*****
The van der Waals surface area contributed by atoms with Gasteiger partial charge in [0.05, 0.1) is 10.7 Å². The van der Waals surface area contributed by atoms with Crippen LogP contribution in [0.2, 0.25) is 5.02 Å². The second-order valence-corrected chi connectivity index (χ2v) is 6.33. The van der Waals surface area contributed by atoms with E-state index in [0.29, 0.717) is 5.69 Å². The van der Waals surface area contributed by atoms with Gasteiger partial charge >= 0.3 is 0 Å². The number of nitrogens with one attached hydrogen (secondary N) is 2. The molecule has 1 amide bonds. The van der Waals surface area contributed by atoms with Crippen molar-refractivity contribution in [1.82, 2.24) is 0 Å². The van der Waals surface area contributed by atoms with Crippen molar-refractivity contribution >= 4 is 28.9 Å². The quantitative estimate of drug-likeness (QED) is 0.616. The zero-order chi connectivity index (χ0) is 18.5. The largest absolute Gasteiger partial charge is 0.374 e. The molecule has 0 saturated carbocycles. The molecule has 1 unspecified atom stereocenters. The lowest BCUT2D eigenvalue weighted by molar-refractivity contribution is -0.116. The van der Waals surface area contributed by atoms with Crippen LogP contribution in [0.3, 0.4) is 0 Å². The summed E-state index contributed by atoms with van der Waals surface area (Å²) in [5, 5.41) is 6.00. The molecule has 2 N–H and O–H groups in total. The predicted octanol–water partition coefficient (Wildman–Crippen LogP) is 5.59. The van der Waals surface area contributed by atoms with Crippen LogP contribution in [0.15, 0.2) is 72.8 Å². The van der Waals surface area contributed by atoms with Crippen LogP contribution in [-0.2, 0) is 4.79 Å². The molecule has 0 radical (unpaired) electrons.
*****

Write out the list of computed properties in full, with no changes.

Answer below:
The van der Waals surface area contributed by atoms with Gasteiger partial charge in [0.05, 0.1) is 10.7 Å². The van der Waals surface area contributed by atoms with Crippen LogP contribution in [0.2, 0.25) is 5.02 Å². The second-order valence-corrected chi connectivity index (χ2v) is 6.33. The van der Waals surface area contributed by atoms with E-state index in [0.29, 0.717) is 5.69 Å². The van der Waals surface area contributed by atoms with Gasteiger partial charge >= 0.3 is 0 Å². The number of nitrogens with one attached hydrogen (secondary N) is 2. The molecule has 1 amide bonds. The van der Waals surface area contributed by atoms with Crippen molar-refractivity contribution in [1.82, 2.24) is 0 Å². The van der Waals surface area contributed by atoms with Crippen molar-refractivity contribution >= 4 is 28.9 Å². The quantitative estimate of drug-likeness (QED) is 0.616. The zero-order chi connectivity index (χ0) is 18.5. The largest absolute Gasteiger partial charge is 0.374 e. The molecule has 0 saturated carbocycles. The molecule has 1 unspecified atom stereocenters. The lowest BCUT2D eigenvalue weighted by molar-refractivity contribution is -0.116. The van der Waals surface area contributed by atoms with Crippen LogP contribution in [0.3, 0.4) is 0 Å². The summed E-state index contributed by atoms with van der Waals surface area (Å²) in [5, 5.41) is 6.00. The molecule has 2 N–H and O–H groups in total. The predicted octanol–water partition coefficient (Wildman–Crippen LogP) is 5.59. The van der Waals surface area contributed by atoms with Crippen LogP contribution in [0.15, 0.2) is 72.8 Å². The van der Waals surface area contributed by atoms with Crippen LogP contribution in [-0.2, 0) is 4.79 Å². The molecule has 0 radical (unpaired) electrons.